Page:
Author of a dozen documentaries shot in Latin America and Africa, Niels Boel (Denmark) is a journalist and an independent film director (www.vffilm.dk). He was responsible for the Oxfam IBIS communication programme dealing with indigenous peoples in Latin America and has also worked as head of section with the Danish Ministry of Culture and as a consultant for the Danish International Development Agency (Danida). He is the author of the books Migration in the Age of Globalization (2009) and The New Latin America (2016), in Danish.
Видео: Голоса коренных народов
Датский журналист и режиссер Нильс Боэль (Niels Boel) уже не первый год работает с коренными народами, в частности теми, что проживают в джунглях Амазонии, в высокогорье Анд, в низинах и долинах Боливии и Чили, в Центральной Америке и Канаде.
В связи с многочисленными просьбами наших читателей о размещении на сайте «Курьера» аудиовизуального контента мы попросили его подготовить для нас подборку видеоматериалов на основе его работ. Семь представленных ниже видеороликов с фрагментами из документальных фильмов Нильса Боэля прекрасно дополняют статьи этого номера, посвященного коренным народам.
Все видеоролики выполнены на испанском языке.
The right to be consulted: The struggle of the indigenous peoples of Honduras (Spanish)
The film tells the story of Berta Cáceres, who was murdered in 2016, and in general, the struggle of indigenous peoples of Honduras resisting the looting of their land by private companies. Cáceres was a member of the lenca community in Northern Honduras and the leader of the Council of Popular and Indigenous Organizations of Honduras (COPINH). Her fight was against the construction of an hydraulic dam. She was awarded the Goldman Environmental Prize in 2015. The investigation into her death led to the arrest of the former executive director of the company behind the dam project. (2018, VF Film)
Quinoa: The best food in the world (Spanish with English subtitles)
Quinoa has been grown for centuries by the indigenous peoples of the Bolivian highlands. Organic, healthy and gluten-free, quinoa has won the hearts of Westerners. Some of the poorest Bolivians have benefited from its increasing popularity on the international food market. As land ownership is collective and the farmers are organized in cooperatives, the communities themselves, and not just a few individuals, are able take advantage of the boom. (2014, VF Film)
The Red Lake: An unnoticed genocide in Guatemala (Spanish)
Jesús Tecú is one of the survivors of five massacres which took place in 1982, when the military government of Guatemala decided to build a hydroelectric power station on the Rio Negro, in spite of local opposition. The film follows Tecú’s and the struggle of other Maya Achís to obtain justice, thirty years after the horror. (2013, VF Film)
A dream comes true: A women’s cooperative in Guatemala (Spanish)
A group of Maya Kakchikel women from the Guatemalan countryside are denied membership in the men’s cooperative. They decide to create a cooperative of their own. The story is told by one of the cooperative’s founders, a 37-year-old woman who has experienced machismo and gender violence but now finds hope in the common struggle of the women. (2013, VF Film)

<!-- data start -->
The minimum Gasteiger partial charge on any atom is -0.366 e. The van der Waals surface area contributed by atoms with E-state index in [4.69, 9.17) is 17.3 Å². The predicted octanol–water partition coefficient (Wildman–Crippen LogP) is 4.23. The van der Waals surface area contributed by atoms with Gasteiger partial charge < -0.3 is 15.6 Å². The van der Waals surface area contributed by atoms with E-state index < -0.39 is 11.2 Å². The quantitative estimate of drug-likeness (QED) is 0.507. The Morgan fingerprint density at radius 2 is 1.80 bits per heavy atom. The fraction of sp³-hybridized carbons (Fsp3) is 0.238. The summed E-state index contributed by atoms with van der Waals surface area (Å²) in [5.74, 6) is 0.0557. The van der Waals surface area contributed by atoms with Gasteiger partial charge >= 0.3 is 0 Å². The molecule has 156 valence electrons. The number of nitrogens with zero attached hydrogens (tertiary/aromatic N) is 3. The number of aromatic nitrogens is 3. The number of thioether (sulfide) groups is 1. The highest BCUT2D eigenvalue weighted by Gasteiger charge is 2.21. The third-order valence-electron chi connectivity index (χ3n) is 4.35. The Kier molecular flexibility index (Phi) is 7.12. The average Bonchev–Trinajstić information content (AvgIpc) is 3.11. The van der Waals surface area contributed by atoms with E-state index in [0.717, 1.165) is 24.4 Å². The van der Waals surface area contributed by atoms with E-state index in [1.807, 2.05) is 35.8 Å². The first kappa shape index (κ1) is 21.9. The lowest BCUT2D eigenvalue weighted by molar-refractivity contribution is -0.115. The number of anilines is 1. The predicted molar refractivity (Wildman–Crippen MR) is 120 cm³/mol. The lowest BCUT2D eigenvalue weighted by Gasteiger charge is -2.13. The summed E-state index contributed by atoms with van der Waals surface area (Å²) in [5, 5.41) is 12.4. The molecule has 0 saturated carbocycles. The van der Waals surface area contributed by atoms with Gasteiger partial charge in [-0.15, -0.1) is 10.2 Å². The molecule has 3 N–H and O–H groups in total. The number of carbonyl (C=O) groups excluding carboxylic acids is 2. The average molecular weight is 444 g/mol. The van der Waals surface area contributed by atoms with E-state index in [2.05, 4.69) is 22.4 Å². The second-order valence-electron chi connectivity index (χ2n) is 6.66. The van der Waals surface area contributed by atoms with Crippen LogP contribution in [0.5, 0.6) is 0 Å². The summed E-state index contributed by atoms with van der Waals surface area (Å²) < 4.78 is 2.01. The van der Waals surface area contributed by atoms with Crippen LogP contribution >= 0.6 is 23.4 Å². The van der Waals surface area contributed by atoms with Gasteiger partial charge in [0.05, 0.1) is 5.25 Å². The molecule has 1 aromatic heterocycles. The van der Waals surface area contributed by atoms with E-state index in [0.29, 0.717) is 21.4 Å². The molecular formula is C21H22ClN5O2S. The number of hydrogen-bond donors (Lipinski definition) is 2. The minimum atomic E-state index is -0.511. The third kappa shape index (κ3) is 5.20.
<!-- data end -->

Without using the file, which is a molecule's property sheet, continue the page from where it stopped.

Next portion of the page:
Voices from Bolivia (Spanish)
A poetic portrait of everyday life in a remote area of Bolivia as told by Mayda, a 9-year-old girl from the village of Azurduy. Once a year, the village comes to life during a weeklong market – it is inundated by itinerant tradesmen, fortune-tellers and Indian peasants, who ride into town or walk down from the surrounding mountains. The images of the film pay respect to the majestic calm of the Andean mountains. It received very good reviews in the mainstream Danish media : 5 out of 6 stars in Berlingske Tidende. (2005, VF Film)
Not everything that shines is gold – a tale of two villages and an oil company in the Amazon jungle (Spanish)
A multinational oil company wants to search for oil on indigenous territory in the Amazon jungle of Ecuador. This creates divisions between two Indigenous communities – one of which hopes the company will bring jobs and growth to the region, while the other wants the company to stay away in order to preserve the environment and the traditional way of life. Friends split up, families are divided and communities which used to be good neighbours are in conflict. (2005, VF Film)
Pills, Plants, Witches and Doctors: A journey to the Atlantic Coast of Nicaragua (Spanish)
A European traveller arrives on the Atlantic coast of Nicaragua (La Mosquitia) and is surprised to see that the Miskitos seem to have lost their traditional way of life. They are Christian, they wear jeans and baseball caps. Travelling to more and more distant villages, the traveller discovers that there are still traditional beliefs and customs among the Miskitos, particularly in the area of health care. Even the head of a health clinic, as well as a shepherd and admit it: "If there is no medicine we find a healer or a medicinal herb to cure us". In the film, subjective impressions of the life of the Miskitos alternate with portraits of inhabitants who describe their vision of the Miskito world.(VF Film, 1994, in cooperation with Barbara Scherfig)